Divide the batter evenly between six standard muffin cups (lined with paper liners) and bake in a preheated oven, at 200˚C (400˚F) for about 15-18 minutes. Check them with a toothpick to make sure they are done. Let them cool completely before decorating them. To make the cinnamon frosting, pour the chilled heavy cream into a large bowl, add the cinnamon and vanilla and beat with an electric mixer on high until stiff peaks form. When the frosting is ready and the cupcakes are ready, frost them using a large decorating nozzle (Wilton 1G works well), dust with a dash of cinnamon and serve. Yields 6 standard cupcakes.

24 September 2015


Pancakes are truly a breakfast classic and the stars of every brunch. There are many types of pancakes, with many flavourful additions, but the simple classic version stays my favourite. They are easy to make, you just have to be careful not to overmix the batter. It is easy to overmix it, and overmixed batter results in rubbery and rather flat pancakes.
It is much better to leave a few lumps then to overmix the batter. This actually goes for most batters, but pancakes are especially sensitive. These lovely little bundles of fluffiness are incredibly easy to make and you can enjoy their vanilla flavour and fluffy texture in 30 minutes time. Serve them with your favourite syrup or topping and a lot of fresh fruit.

Homemade pancakes from scratch tinascookings.blogspot.com

3 medium eggs
4 tablespoons sugar
1 teaspoon vanilla
220 grams plain flour
2 teaspoons baking powder
200 ml whole milk

Sift together the flour and the baking powder into a large bowl. Take another bowl and vigorously whisk the eggs with the vanilla and the sugar, for about a minute. The batter should become somewhat pale and thick. Add the flour mixture and gently whisk, then pour in the milk and whisk everything just until combined. If there are a few lumps, it is fine. Try not to mix it too much, because it is much better to leave a few lumps then to overmix the batter.
Set the bowl aside for 10 minutes and heat the non-stick pan over medium high heat while the batter is resting. You can also use a lightly buttered pancake griddle. Take about 4 tablespoons (¼ cup) of batter and cook for about 1-2 minutes over medium heat until the first side is golden brown and bubbles form on the surface. Gently flip the pancake and cook for about another minute, until the other side is nicely golden and cooked. Serve them warm with fresh fruit. Yields 10 small fluffy pancakes.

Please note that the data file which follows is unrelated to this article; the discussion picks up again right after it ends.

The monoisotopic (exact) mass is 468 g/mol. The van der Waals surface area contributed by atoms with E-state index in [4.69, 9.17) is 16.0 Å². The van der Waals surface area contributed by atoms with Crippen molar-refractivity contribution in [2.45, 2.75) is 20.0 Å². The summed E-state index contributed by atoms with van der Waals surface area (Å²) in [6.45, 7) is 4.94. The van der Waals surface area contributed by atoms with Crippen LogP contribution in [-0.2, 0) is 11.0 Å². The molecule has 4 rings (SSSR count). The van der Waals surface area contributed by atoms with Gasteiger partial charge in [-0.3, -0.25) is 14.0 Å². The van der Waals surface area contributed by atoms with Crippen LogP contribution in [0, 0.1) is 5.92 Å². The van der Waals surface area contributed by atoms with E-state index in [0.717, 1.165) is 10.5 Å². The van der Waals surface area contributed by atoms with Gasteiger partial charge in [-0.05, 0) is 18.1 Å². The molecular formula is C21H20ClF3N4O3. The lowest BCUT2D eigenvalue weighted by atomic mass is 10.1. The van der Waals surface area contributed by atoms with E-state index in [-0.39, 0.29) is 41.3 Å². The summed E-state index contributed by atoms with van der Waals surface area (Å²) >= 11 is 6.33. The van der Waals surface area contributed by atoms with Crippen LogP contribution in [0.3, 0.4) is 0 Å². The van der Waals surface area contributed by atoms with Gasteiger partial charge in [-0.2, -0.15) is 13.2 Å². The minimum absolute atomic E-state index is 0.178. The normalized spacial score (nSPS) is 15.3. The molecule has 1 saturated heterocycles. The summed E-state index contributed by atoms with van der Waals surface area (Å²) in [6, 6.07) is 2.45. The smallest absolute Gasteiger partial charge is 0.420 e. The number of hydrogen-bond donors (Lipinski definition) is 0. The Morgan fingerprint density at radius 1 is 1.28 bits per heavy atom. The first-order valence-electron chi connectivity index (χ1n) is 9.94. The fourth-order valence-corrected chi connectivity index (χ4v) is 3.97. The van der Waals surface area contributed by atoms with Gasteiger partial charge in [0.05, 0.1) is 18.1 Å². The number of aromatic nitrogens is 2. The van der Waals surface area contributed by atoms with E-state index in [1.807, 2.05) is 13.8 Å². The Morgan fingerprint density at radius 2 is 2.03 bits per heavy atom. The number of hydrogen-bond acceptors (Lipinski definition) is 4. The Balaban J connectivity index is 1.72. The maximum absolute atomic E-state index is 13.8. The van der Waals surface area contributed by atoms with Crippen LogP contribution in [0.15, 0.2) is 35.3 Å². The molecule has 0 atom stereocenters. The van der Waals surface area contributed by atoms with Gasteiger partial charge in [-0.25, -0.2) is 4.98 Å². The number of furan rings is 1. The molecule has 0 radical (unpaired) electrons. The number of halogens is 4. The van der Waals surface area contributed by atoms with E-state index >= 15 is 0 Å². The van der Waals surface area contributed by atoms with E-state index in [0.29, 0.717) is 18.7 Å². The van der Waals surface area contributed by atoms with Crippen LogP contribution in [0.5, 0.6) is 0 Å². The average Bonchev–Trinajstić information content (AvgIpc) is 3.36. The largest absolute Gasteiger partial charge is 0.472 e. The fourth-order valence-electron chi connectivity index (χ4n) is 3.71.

18 September 2015


Jams, marmalades and spreads are always a breakfast alternative when you don’t have much time, or when you simply want to have quick sweet snack. This lovely caramel apple marmalade is fantastic on a buttered piece of toast with a mug of tea. The sugar is cooked until golden and fragrant, and tossed with sweet delicious apples. It’s quite easy to make, requires very little involvement and guarantees maximum flavour and texture. Choose apples you like to eat, because they will determine the final taste of the marmalade. My choice were Golden delicious and Granny Smith apples in equal quantities.

Caramel apple marmalade tinascookings.blogspot.com

1 kilogram apples, peeled and cored
1 medium lemon (juice)
100 grams granulated sugar
250 ml water, divided
300 grams jam sugar 2:1
⅛ teaspoon cinnamon
1 teaspoon vanilla

Caramel apple marmalade tinascookings.blogspot.com

Peel, core and coarsely grate the apples, toss them with fresh lemon juice and set them aside. Take a large deep heavy-bottomed pot, place it over medium heat and pour in the granulated sugar in an even layer. Shake the pot until the sugar is distributed evenly, then let it cook for about 7 minutes, until caramelized nicely. Do not stir it. When the sugar is golden, pour in half of the warm water, but pour it away from your face, because it will steam a lot and it can hurt you.